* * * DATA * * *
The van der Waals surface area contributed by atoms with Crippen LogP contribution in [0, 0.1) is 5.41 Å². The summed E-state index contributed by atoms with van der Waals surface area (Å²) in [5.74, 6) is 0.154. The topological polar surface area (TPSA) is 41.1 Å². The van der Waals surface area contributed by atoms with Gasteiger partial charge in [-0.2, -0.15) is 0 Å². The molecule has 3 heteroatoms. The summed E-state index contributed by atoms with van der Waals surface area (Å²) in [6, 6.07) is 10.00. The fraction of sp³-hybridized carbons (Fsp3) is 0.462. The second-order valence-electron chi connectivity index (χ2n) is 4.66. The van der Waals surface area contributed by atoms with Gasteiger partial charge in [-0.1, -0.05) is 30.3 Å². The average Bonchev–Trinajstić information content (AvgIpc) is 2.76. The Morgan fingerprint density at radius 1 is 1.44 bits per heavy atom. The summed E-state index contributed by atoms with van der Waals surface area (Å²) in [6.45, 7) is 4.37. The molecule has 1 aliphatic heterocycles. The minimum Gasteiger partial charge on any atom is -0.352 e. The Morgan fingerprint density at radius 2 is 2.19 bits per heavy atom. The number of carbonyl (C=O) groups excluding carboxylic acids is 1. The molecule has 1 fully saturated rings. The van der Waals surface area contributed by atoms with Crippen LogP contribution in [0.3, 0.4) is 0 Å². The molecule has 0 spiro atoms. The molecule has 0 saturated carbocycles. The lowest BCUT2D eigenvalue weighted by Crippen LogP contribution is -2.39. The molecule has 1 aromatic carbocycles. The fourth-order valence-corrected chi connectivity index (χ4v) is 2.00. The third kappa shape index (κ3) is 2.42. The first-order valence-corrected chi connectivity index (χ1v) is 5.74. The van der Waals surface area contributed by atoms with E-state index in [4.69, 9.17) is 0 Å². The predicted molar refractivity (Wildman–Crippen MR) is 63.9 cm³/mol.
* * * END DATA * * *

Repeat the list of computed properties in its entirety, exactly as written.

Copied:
The van der Waals surface area contributed by atoms with Crippen LogP contribution in [0, 0.1) is 5.41 Å². The summed E-state index contributed by atoms with van der Waals surface area (Å²) in [5.74, 6) is 0.154. The topological polar surface area (TPSA) is 41.1 Å². The van der Waals surface area contributed by atoms with Gasteiger partial charge in [-0.2, -0.15) is 0 Å². The molecule has 3 heteroatoms. The summed E-state index contributed by atoms with van der Waals surface area (Å²) in [6, 6.07) is 10.00. The fraction of sp³-hybridized carbons (Fsp3) is 0.462. The second-order valence-electron chi connectivity index (χ2n) is 4.66. The van der Waals surface area contributed by atoms with Gasteiger partial charge in [-0.1, -0.05) is 30.3 Å². The average Bonchev–Trinajstić information content (AvgIpc) is 2.76. The Morgan fingerprint density at radius 1 is 1.44 bits per heavy atom. The summed E-state index contributed by atoms with van der Waals surface area (Å²) in [6.45, 7) is 4.37. The molecule has 1 aliphatic heterocycles. The minimum Gasteiger partial charge on any atom is -0.352 e. The Morgan fingerprint density at radius 2 is 2.19 bits per heavy atom. The number of carbonyl (C=O) groups excluding carboxylic acids is 1. The molecule has 1 fully saturated rings. The van der Waals surface area contributed by atoms with Crippen LogP contribution in [0.3, 0.4) is 0 Å². The molecule has 0 spiro atoms. The molecule has 0 saturated carbocycles. The lowest BCUT2D eigenvalue weighted by Crippen LogP contribution is -2.39. The molecule has 1 aromatic carbocycles. The fourth-order valence-corrected chi connectivity index (χ4v) is 2.00. The third kappa shape index (κ3) is 2.42. The first-order valence-corrected chi connectivity index (χ1v) is 5.74. The van der Waals surface area contributed by atoms with E-state index in [4.69, 9.17) is 0 Å². The predicted molar refractivity (Wildman–Crippen MR) is 63.9 cm³/mol.